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The question is simple:

$$ (\log_2 n)^ke^{(c+o(1))(\log_2 n)^{1/3}(\log_2(\log_2(n)))^{2/3}} \text{ is } \Theta\left(e^{(c+o(1))(\log_2 n)^{1/3}(\log_2(\log_2(n)))^{2/3}} \right) $$

I don't understand why this is true. I definitely understand that the exponential growth is so much bigger that it "swallows" up the log growth, but from my understanding, $f$ is $\Theta(g)$ if and only if it is $\Omega(g)$ and $O(g)$.

But, one of the definition I've found in multiple places of big-Oh is that the limit when $n$ goes to infinity of $f/g$ must be anything but infinity. But if we compute the limit to infinity of these two functions, we definitely go to infinity, given the fact that the exponential part cancels out in both terms.

What trick am I missing?

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The part you are missing is the $o(1)$ in the exponent. It is not the same in both cases, so things do not cancel out as you thought.

$$\begin{align} (\log_2 n)^k e^{(c+o(1))(\log_2 n)^{1/3} (\log_2\log_2 n)^{1/3}} &= e^{(c+o(1))(\log_2 n)^{1/3} (\log_2\log_2 n)^{1/3}+k\log \log_2 n}\\ &= e^{\left(c+o(1)+\frac{k\log \log_2 n}{(\log_2 n)^{1/3} (\log_2\log_2 n)^{1/3}}\right)(\log_2 n)^{1/3} (\log_2\log_2 n)^{1/3}} \end{align}$$ and since $$ \frac{k\log \log_2 n}{(\log_2 n)^{1/3} (\log_2\log_2 n)^{1/3}} \xrightarrow[n\to\infty]{} 0 $$ it is $o(1)$ as well, and we do have $$ o(1)+\frac{k\log \log_2 n}{(\log_2 n)^{1/3} (\log_2\log_2 n)^{1/3}} =o(1) $$ when $n\to\infty$. But this is in some sense a $o(1)$ "different (bigger) than" that on the original LHS.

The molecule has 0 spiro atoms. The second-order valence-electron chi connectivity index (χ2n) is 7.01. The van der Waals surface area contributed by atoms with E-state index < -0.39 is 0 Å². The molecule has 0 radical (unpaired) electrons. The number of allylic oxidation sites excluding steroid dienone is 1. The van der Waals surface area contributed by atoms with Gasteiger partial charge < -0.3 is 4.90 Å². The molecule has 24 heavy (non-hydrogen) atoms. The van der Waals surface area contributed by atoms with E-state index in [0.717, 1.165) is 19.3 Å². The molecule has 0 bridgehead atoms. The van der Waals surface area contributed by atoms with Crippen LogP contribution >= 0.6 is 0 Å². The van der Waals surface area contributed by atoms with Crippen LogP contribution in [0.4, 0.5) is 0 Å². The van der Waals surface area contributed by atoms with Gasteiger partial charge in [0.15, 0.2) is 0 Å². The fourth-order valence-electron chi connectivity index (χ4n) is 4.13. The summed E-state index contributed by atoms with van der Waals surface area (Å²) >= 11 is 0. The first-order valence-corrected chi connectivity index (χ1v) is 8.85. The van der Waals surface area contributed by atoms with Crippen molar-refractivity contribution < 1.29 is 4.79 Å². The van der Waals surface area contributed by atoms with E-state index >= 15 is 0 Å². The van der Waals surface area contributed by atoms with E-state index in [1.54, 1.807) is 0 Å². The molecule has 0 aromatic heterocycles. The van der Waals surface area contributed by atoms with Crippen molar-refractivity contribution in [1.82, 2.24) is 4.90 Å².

To be honest, even the $\Theta(\cdot)$ is unnecessary. Remove it, and the statement is still true. The asymptotics are taken care of by the $o(1)$ in the exponent.

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  • $\begingroup$ Thanks a lot for the explanation. I does make sense but I'm lost with the meaning of the o(1) here. I mean, don't understand how the o(1) makes a difference here -- though I do exactly understand how you put the log in the exponential form and how it makes sense that it disappears. So the part I don't get is why the o(1) is important in that process? $\endgroup$ – el-flor Jan 24 '17 at 14:23
  • $\begingroup$ $o(1)$ "hides" any quantity which goes to $0$ as $n\to\infty$. So, for instance in the LHS is could very well stand for $\frac{1}{\log\log\log\log\log n}$, and on the RHS stand for $\frac{1}{\log\log\log\log\log n}+ \frac{k\log \log_2 n}{(\log_2 n)^{1/3} (\log_2\log_2 n)^{1/3}}$. (Note that the second i s much bigger than the first, even though they both go to $0$) $\endgroup$ – Clement C. Jan 24 '17 at 14:27
  • $\begingroup$ For instance, $n e^n = e^{n+\log n} = e^{n+o(n) = e^{(1+o(1)n}}$ and $e^{\sqrt{n}}e^n = e^{n+\sqrt{n}} = e^{n+o(n)} = e^{(1+o(1))n}$. Both are $e^{(1+o(1))n}$, although the second is much bigger than the first. $\endgroup$ – Clement C. Jan 24 '17 at 14:29
  • $\begingroup$ Amazing. Thank you so much for the help. $\endgroup$ – el-flor Jan 24 '17 at 14:35
  • $\begingroup$ You're welcome! $\endgroup$ – Clement C. Jan 24 '17 at 14:35

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